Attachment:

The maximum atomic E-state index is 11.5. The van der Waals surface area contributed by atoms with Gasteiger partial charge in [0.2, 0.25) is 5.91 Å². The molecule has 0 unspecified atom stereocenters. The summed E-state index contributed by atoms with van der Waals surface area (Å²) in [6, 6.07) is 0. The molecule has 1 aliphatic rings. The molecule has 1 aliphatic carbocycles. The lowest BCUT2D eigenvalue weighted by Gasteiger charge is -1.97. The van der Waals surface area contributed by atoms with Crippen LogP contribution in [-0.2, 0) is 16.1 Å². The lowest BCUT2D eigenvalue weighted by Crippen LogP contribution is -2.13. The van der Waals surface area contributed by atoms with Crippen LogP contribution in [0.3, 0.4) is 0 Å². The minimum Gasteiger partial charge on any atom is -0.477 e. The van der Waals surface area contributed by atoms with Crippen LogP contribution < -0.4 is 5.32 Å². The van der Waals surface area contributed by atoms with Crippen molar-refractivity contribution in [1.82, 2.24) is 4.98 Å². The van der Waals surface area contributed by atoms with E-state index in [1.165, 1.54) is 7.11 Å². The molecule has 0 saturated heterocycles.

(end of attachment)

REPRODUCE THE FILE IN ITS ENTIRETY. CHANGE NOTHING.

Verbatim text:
The maximum atomic E-state index is 11.5. The van der Waals surface area contributed by atoms with Gasteiger partial charge in [0.2, 0.25) is 5.91 Å². The molecule has 0 unspecified atom stereocenters. The summed E-state index contributed by atoms with van der Waals surface area (Å²) in [6, 6.07) is 0. The molecule has 1 aliphatic rings. The molecule has 1 aliphatic carbocycles. The lowest BCUT2D eigenvalue weighted by Gasteiger charge is -1.97. The van der Waals surface area contributed by atoms with Crippen LogP contribution in [-0.2, 0) is 16.1 Å². The lowest BCUT2D eigenvalue weighted by Crippen LogP contribution is -2.13. The van der Waals surface area contributed by atoms with Crippen LogP contribution in [0.3, 0.4) is 0 Å². The minimum Gasteiger partial charge on any atom is -0.477 e. The van der Waals surface area contributed by atoms with Crippen LogP contribution < -0.4 is 5.32 Å². The van der Waals surface area contributed by atoms with Crippen molar-refractivity contribution in [1.82, 2.24) is 4.98 Å². The van der Waals surface area contributed by atoms with E-state index in [1.165, 1.54) is 7.11 Å². The molecule has 0 saturated heterocycles.